My grandmother was the same. My Grandma Jean was raised in a family that was sort of uninterested in religion. I don’t really know if she really believed in the existence of a god or not, but I definitely remember her saying “I don’t know” to my question as well; but my grandmother was my first exposure to the Bible. Here comes the funny part about my first encounter with the Bible. Actually, I found the Children’s Bible at school when I was in about grade 4. I had previously gotten my grandma to read me Greek myths. The book covering the Greek myths was extremely action packed and looked very interesting to me! I opened the pages and there was violence, monsters, blood, naked women – all very nicely illustrated – and all kinds of stuff I wasn’t “supposed to” see at that age. The illustrations were definitely questionable for being in a children’s library, but as a kid I thought it looked awesome. So I brought the book home and got my grandmother to read it to me. I remember that with the Greek myths, there would be stories of a guy fighting off a monster with three heads. The Medusa story was definitely in there. This got me interested in ancient literature at a very young age. When it came to the Bible, I mainly asked her to read me the Old Testament as it was a little more exciting. I remember her reading the story of creation to me, as well as Noah’s Ark, the tower of Babel, and the story of Samson.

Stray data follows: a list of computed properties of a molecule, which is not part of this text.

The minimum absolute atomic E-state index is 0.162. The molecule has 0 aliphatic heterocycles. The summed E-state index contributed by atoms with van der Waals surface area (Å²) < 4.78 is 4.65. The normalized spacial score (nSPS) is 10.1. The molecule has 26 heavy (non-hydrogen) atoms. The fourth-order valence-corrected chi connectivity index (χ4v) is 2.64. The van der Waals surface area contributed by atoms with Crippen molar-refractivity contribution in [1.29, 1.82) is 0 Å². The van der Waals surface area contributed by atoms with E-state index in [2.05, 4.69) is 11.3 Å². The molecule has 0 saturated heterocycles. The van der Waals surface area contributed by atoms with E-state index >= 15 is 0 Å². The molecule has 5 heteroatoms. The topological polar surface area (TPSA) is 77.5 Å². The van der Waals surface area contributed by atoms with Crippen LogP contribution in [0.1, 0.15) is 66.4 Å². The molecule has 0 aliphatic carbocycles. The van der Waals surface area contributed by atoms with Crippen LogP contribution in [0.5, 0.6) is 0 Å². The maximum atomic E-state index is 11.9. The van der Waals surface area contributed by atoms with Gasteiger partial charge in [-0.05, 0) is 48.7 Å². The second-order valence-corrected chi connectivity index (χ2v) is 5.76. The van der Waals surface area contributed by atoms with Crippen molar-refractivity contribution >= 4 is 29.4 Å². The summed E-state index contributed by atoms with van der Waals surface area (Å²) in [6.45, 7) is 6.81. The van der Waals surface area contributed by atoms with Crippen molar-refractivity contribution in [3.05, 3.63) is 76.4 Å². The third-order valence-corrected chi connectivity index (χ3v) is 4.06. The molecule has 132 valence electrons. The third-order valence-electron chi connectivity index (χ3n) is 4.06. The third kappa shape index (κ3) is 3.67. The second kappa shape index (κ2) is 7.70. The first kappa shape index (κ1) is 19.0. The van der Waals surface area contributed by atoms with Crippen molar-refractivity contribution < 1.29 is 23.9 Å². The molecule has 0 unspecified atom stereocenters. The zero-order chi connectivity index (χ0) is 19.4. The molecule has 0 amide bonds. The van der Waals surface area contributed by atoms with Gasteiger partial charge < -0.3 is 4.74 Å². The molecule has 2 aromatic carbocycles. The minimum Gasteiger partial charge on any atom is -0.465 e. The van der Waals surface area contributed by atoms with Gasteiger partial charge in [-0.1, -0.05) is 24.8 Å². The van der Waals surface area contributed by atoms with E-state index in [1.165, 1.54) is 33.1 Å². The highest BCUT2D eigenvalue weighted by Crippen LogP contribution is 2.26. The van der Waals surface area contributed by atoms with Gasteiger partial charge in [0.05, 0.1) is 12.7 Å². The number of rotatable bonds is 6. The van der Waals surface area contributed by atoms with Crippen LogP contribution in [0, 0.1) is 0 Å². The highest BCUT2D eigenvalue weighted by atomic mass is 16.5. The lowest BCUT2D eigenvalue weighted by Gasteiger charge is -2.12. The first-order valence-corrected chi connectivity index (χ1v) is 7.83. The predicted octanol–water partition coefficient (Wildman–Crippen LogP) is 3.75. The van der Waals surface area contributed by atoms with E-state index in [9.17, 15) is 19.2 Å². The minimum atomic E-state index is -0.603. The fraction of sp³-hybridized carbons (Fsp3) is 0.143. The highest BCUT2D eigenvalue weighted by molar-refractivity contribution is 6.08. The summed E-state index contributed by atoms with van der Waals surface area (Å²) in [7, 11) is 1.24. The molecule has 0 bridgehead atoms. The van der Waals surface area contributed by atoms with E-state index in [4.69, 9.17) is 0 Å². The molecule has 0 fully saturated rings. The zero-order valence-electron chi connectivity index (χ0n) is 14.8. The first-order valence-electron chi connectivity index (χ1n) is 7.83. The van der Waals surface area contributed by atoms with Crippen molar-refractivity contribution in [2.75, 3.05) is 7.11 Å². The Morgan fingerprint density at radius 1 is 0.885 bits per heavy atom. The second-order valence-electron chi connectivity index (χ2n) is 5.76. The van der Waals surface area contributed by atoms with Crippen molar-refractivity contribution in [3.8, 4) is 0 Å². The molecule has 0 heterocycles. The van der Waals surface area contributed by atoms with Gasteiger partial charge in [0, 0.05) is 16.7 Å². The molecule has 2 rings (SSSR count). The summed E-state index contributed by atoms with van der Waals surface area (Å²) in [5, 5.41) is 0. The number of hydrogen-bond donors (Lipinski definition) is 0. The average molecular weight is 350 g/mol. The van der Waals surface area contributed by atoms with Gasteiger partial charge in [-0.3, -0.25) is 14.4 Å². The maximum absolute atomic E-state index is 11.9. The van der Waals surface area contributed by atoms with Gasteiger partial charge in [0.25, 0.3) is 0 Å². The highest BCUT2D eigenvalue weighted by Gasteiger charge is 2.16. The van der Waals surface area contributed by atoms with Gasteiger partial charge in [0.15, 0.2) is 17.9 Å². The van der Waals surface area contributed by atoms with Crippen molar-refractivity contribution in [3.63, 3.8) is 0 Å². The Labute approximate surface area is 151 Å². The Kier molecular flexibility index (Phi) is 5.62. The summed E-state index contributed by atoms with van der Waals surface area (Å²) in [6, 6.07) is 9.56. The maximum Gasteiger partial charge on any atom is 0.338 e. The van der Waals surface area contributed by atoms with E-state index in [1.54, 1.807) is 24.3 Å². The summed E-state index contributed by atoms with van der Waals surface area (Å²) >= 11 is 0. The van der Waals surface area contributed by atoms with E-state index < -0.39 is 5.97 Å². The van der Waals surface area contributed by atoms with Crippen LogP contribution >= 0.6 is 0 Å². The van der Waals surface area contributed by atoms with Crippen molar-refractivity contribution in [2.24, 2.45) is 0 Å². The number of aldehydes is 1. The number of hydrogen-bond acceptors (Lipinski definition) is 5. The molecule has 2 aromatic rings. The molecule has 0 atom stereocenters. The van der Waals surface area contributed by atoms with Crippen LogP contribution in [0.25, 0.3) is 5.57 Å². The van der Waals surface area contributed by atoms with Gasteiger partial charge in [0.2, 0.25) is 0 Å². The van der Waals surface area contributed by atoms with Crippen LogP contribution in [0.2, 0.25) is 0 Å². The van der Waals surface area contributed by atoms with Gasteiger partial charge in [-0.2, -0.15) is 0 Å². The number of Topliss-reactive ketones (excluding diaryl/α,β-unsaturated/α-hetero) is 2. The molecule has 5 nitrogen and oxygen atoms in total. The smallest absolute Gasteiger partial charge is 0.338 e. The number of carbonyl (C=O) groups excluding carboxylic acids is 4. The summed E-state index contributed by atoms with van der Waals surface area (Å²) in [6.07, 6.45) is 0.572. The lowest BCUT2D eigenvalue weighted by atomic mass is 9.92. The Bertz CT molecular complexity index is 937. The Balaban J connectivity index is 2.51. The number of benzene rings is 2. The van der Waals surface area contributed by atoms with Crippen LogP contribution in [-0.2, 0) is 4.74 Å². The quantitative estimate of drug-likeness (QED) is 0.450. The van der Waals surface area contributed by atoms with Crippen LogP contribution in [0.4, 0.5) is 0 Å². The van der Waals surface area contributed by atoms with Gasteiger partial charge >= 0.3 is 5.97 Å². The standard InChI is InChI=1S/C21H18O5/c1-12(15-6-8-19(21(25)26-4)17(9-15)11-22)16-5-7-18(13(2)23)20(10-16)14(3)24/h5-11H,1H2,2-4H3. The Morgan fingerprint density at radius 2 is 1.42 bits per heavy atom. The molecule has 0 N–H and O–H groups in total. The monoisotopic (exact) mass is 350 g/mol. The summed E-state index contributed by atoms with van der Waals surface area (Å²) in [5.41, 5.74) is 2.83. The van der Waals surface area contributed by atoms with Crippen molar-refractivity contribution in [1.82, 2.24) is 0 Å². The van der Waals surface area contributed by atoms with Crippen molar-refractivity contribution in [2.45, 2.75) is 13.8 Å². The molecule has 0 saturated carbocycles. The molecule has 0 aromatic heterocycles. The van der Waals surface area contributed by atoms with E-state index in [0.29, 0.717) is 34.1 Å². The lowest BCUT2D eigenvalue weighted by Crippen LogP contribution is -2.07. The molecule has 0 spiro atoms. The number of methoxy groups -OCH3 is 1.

She would read them to me, I would ask her questions, and she would answer. Quite often the vocabulary was a little advanced for me, and she would explain what it meant. One of the questions I asked was: “are these true stories?” My grandmother gave me a very good answer. She said that the books probably contained some truth to them in some places, but could be totally made up. She described to me what a myth was and how it could be a tale that grew from other true, less interesting tales, to sound more interesting. So when I was a child, my introduction to the Bible was along the same lines as any other book of myths. Angry gods and heroes… it sparked my imagination, and still to this day, I enjoy reading the stories in the Bible. Do I believe any parts of it are true? Not really, though perhaps some stories were based on true events. Really, I don’t claim to know, and I don’t think anyone does. But I can say with 99.9% certainty that I believe the Bible is just as “true” as the book of Greek myths; that is, they are myths, fun works of ancient literature to enjoy but nothing to direct your life with.

As for my life in school, I can’t remember other children really talking much about religion. I do remember that once my school took us students on a field trip to various places of worship. We visited a Sikh temple, a Buddhist temple, a Christian church, an Islamic mosque. We were given tours, sampled food, and the experience was very enlightening and interesting. I look back now and think that I was very lucky to have these experiences. As a young child, I was aware that there were a large number of religions that all had different beliefs and different ways of doing things.